Inspiring memoir of the struggle of a Palestinian doctor to preserve his family, humanity and hope in the face of injustice and destruction in the Gaza Strip.
The eldest boy of nine siblings raised in a tiny room in the Jabalia refugee camp, Abuelaish (Public Health/Univ. of Toronto) was determined to lift his family out of the penury to which it had been reduced by its flight in 1948 from its nearby ancestral farm, later swallowed by Ariel Sharon’s ranch. With earnings from working on an Israeli farm when he was 15, the author built his family a house to replace the one bulldozed at Sharon’s order. Despite increasing restrictions on Gazans’ mobility and opportunity, the ragged ghetto boy realized his ambition of becoming the first Palestinian doctor to practice in both Gaza and Israel. Dr. Abuelaish built a five-story building in Jabalia City to house his extended family, who hunkered down there when Israel invaded Gaza in January 2009. Well-known in Israel for his advocacy of medical collaboration as a way to humanize Palestinians’ and Israelis’ perceptions of each other, Abuelaish felt confident that the Israeli tank sitting outside his window would not target his home. His shrieks of anguish when two shells exploded in the next room, killing three of his daughters and his niece, went out live on the Israeli TV news show for which he was a stringer. The worldwide outcry over the carnage inflicted on the household of a champion of nonviolence prompted Israel to declare a cease-fire. Instead of cursing Israelis collectively, Abuelaish passionately reaffirms his conviction that the resentment on both sides will never weaken until the Gaza-Israel barrier is made permeable to regular human interactions between ordinary Palestinians and Israelis.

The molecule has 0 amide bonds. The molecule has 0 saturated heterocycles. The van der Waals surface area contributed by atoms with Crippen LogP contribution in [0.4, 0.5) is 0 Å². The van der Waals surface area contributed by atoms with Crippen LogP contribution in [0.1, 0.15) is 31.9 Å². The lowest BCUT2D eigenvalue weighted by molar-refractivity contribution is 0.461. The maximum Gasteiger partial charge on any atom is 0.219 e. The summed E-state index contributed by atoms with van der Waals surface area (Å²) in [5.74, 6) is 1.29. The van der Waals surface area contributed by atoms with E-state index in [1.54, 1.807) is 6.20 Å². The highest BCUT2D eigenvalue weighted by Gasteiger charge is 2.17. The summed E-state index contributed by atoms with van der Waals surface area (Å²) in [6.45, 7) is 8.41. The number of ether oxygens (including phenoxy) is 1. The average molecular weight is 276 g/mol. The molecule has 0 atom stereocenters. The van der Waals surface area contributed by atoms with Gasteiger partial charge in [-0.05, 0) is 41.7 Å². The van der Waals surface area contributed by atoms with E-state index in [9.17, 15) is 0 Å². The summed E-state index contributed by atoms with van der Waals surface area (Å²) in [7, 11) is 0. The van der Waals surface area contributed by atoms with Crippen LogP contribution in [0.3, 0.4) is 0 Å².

A deeply affecting narrative told in a voice of poignant simplicity, punctuated by injunctions to love that are far from corny, tried as they are by the searing experiences of a righteous man striving to act decently in a place of madness.